5. Change Your Focus: Aim for a Little Exercise Every Day
Don’t get hung up on the length of each workout. Instead, focus on exercising on most days of the week, especially when you are beginning or resuming an exercise program, Stevens says.
"If you get into a pattern of daily exercise, it's easy to increase it," he says. The focus at first is to "show up," to do some exercise or activity most days of the week.
"The hardest part of increasing physical activity is simply getting started,” says Stevens, who works with sedentary and overweight people often. "My advice as a weight loss counselor: Make a deal with yourself. If you plan to exercise on a particular day, no matter how you feel when that day comes around, you will put on your exercise clothes and do at least five minutes. If you still feel bad you can stop."
"Most people are surprised that when they do this, they get in more exercise. Once you get started it is easier to keep going," he says. "And it's easier to increase the amount of time once you are in the habit of every day or every other day."
6. Double Up on Your Goals: Get Fit and Trim
If your goal is to get fit, you may also want to also lose weight or eat more healthfully.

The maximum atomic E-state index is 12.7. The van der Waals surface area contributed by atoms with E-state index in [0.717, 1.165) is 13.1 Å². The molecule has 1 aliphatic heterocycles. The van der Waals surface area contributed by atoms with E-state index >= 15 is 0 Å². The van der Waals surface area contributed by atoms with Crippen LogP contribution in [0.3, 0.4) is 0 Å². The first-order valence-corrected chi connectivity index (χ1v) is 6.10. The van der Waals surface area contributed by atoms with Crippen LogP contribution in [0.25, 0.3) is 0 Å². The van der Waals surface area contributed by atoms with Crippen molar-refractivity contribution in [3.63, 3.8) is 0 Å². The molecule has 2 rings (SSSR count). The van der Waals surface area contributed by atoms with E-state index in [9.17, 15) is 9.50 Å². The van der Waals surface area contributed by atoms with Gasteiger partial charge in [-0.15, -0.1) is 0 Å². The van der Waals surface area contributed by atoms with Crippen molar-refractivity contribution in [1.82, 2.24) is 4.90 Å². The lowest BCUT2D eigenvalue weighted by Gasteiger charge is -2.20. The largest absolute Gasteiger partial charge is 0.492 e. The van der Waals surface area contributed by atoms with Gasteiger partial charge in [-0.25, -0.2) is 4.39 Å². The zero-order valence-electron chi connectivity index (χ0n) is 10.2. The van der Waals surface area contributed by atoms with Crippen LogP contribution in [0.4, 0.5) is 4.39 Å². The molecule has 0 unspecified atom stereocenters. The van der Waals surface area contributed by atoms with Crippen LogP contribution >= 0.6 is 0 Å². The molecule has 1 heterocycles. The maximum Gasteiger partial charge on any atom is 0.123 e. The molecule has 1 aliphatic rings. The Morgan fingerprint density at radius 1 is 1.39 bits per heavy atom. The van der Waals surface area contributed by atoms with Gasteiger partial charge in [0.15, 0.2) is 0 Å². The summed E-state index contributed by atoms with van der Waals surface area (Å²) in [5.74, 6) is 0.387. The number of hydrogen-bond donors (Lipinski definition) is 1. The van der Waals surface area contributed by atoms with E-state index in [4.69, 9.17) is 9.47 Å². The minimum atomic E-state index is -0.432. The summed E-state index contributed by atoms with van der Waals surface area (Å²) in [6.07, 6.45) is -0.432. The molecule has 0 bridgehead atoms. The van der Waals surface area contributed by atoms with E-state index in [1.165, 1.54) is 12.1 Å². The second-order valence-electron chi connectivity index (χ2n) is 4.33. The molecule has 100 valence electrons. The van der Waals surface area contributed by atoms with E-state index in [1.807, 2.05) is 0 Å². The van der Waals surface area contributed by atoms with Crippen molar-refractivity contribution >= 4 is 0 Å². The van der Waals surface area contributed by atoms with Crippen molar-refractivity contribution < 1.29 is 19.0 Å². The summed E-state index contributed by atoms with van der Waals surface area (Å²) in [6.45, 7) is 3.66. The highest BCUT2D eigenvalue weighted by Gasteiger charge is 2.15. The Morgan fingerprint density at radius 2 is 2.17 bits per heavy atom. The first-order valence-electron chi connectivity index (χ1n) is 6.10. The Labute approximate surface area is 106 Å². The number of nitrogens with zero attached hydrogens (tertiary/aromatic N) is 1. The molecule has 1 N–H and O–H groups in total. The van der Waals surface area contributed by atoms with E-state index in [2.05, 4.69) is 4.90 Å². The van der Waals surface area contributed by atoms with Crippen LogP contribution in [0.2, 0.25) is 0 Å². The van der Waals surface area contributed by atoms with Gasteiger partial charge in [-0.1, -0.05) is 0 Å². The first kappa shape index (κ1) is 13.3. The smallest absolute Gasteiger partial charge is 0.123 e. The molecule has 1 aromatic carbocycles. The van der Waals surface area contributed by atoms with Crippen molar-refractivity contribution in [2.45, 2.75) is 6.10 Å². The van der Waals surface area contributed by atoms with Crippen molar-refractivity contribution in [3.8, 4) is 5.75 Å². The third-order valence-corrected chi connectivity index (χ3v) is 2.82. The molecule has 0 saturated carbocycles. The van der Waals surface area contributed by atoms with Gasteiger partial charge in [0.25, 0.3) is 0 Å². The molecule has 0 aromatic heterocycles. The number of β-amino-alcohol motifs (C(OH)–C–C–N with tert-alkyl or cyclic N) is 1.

If you think you can't do it all at once, think again. Research suggests that it’s often easier to make massive changes in your behavior than one or two small changes. One study in the American Journal of Health Behavior looked at 810 people with high blood pressure. Some were given two goals: to reduce their salt intake and boost physical activity. Others were given four goals: to reduce salt, boost exercise, reduce fat, and eat more low-fat dairy. Those given the most goals achieved the most.
7. Sneak in Healthier Cooking at Home
You'll have more energy to work out -- and you'll start to shed pounds--if you eat more healthfully. One good way to do that is to reduce total calories by reducing the fat content of your meals, says Victor J. Stevens, PhD, senior investigator at the Kaiser Permanente Center for Health Research. Keep an eye on total salt and sugar, too. Try to reduce each gradually in recipes and favorite dishes.
"Often times the family will not notice gradual reductions in these things," he says. "You can just do it." He suggests keeping favorite recipes but de-fatting them. Put in less butter, for instance, or substitute fat-free milk for 2%.